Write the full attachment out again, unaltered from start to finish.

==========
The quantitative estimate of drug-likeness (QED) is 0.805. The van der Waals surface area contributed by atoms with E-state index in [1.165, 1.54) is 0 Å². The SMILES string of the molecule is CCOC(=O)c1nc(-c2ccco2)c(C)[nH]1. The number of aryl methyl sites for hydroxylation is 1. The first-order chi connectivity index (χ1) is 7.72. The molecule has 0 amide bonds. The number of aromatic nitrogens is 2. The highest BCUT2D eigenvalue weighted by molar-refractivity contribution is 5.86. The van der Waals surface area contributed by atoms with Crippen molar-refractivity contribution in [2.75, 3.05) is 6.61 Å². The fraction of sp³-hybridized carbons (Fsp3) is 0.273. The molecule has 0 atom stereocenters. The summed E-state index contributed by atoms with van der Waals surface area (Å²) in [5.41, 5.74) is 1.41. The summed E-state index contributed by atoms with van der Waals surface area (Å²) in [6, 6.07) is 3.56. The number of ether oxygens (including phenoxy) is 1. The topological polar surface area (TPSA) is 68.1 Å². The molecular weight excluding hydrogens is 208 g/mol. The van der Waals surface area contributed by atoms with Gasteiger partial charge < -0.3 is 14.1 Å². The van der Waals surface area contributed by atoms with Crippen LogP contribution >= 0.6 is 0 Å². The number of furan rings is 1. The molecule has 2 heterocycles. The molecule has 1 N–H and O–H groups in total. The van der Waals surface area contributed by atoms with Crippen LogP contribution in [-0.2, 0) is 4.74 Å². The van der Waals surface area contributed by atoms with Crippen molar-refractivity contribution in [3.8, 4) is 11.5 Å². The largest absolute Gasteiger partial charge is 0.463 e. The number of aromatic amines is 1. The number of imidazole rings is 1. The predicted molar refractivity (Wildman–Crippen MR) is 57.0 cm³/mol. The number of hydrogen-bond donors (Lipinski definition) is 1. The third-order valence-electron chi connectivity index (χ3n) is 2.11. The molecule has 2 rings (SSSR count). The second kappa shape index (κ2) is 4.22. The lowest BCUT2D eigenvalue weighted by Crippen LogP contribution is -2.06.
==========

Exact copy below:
The quantitative estimate of drug-likeness (QED) is 0.805. The van der Waals surface area contributed by atoms with E-state index in [1.165, 1.54) is 0 Å². The SMILES string of the molecule is CCOC(=O)c1nc(-c2ccco2)c(C)[nH]1. The number of aryl methyl sites for hydroxylation is 1. The first-order chi connectivity index (χ1) is 7.72. The molecule has 0 amide bonds. The number of aromatic nitrogens is 2. The highest BCUT2D eigenvalue weighted by molar-refractivity contribution is 5.86. The van der Waals surface area contributed by atoms with Crippen molar-refractivity contribution in [2.75, 3.05) is 6.61 Å². The fraction of sp³-hybridized carbons (Fsp3) is 0.273. The molecule has 0 atom stereocenters. The summed E-state index contributed by atoms with van der Waals surface area (Å²) in [5.41, 5.74) is 1.41. The summed E-state index contributed by atoms with van der Waals surface area (Å²) in [6, 6.07) is 3.56. The number of ether oxygens (including phenoxy) is 1. The topological polar surface area (TPSA) is 68.1 Å². The molecular weight excluding hydrogens is 208 g/mol. The van der Waals surface area contributed by atoms with Gasteiger partial charge < -0.3 is 14.1 Å². The van der Waals surface area contributed by atoms with Crippen LogP contribution >= 0.6 is 0 Å². The number of furan rings is 1. The molecule has 2 heterocycles. The molecule has 1 N–H and O–H groups in total. The van der Waals surface area contributed by atoms with Crippen LogP contribution in [-0.2, 0) is 4.74 Å². The van der Waals surface area contributed by atoms with Crippen molar-refractivity contribution in [3.8, 4) is 11.5 Å². The largest absolute Gasteiger partial charge is 0.463 e. The number of aromatic amines is 1. The number of imidazole rings is 1. The predicted molar refractivity (Wildman–Crippen MR) is 57.0 cm³/mol. The number of hydrogen-bond donors (Lipinski definition) is 1. The third-order valence-electron chi connectivity index (χ3n) is 2.11. The molecule has 2 rings (SSSR count). The second kappa shape index (κ2) is 4.22. The lowest BCUT2D eigenvalue weighted by Crippen LogP contribution is -2.06.